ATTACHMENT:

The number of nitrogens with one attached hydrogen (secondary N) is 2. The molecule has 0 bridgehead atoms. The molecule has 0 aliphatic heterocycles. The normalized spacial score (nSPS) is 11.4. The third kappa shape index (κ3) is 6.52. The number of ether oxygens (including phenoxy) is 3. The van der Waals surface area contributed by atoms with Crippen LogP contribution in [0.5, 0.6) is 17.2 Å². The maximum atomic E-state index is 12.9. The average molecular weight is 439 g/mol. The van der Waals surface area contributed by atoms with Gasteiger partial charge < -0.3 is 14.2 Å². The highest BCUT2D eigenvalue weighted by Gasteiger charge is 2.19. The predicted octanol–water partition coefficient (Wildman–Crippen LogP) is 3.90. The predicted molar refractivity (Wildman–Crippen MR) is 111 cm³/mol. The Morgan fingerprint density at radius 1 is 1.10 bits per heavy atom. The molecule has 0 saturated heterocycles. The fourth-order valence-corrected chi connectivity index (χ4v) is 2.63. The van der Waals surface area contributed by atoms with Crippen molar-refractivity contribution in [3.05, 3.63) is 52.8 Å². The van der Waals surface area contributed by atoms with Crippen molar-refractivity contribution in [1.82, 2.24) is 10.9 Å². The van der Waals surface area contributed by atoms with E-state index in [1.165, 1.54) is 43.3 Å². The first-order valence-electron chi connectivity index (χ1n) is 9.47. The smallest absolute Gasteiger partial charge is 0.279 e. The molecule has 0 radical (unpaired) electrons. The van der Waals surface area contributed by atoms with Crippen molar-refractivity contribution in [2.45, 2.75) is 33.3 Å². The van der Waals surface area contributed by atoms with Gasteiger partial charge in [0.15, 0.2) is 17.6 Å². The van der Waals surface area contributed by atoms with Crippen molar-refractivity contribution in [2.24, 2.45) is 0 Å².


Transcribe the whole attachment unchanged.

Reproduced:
The number of nitrogens with one attached hydrogen (secondary N) is 2. The molecule has 0 bridgehead atoms. The molecule has 0 aliphatic heterocycles. The normalized spacial score (nSPS) is 11.4. The third kappa shape index (κ3) is 6.52. The number of ether oxygens (including phenoxy) is 3. The van der Waals surface area contributed by atoms with Crippen LogP contribution in [0.5, 0.6) is 17.2 Å². The maximum atomic E-state index is 12.9. The average molecular weight is 439 g/mol. The van der Waals surface area contributed by atoms with Gasteiger partial charge < -0.3 is 14.2 Å². The highest BCUT2D eigenvalue weighted by Gasteiger charge is 2.19. The predicted octanol–water partition coefficient (Wildman–Crippen LogP) is 3.90. The predicted molar refractivity (Wildman–Crippen MR) is 111 cm³/mol. The Morgan fingerprint density at radius 1 is 1.10 bits per heavy atom. The molecule has 0 saturated heterocycles. The fourth-order valence-corrected chi connectivity index (χ4v) is 2.63. The van der Waals surface area contributed by atoms with Crippen molar-refractivity contribution in [3.05, 3.63) is 52.8 Å². The van der Waals surface area contributed by atoms with Crippen molar-refractivity contribution in [1.82, 2.24) is 10.9 Å². The van der Waals surface area contributed by atoms with E-state index in [1.165, 1.54) is 43.3 Å². The first-order valence-electron chi connectivity index (χ1n) is 9.47. The smallest absolute Gasteiger partial charge is 0.279 e. The molecule has 0 radical (unpaired) electrons. The van der Waals surface area contributed by atoms with Crippen molar-refractivity contribution in [2.45, 2.75) is 33.3 Å². The van der Waals surface area contributed by atoms with Gasteiger partial charge in [0.15, 0.2) is 17.6 Å². The van der Waals surface area contributed by atoms with Crippen molar-refractivity contribution in [2.24, 2.45) is 0 Å².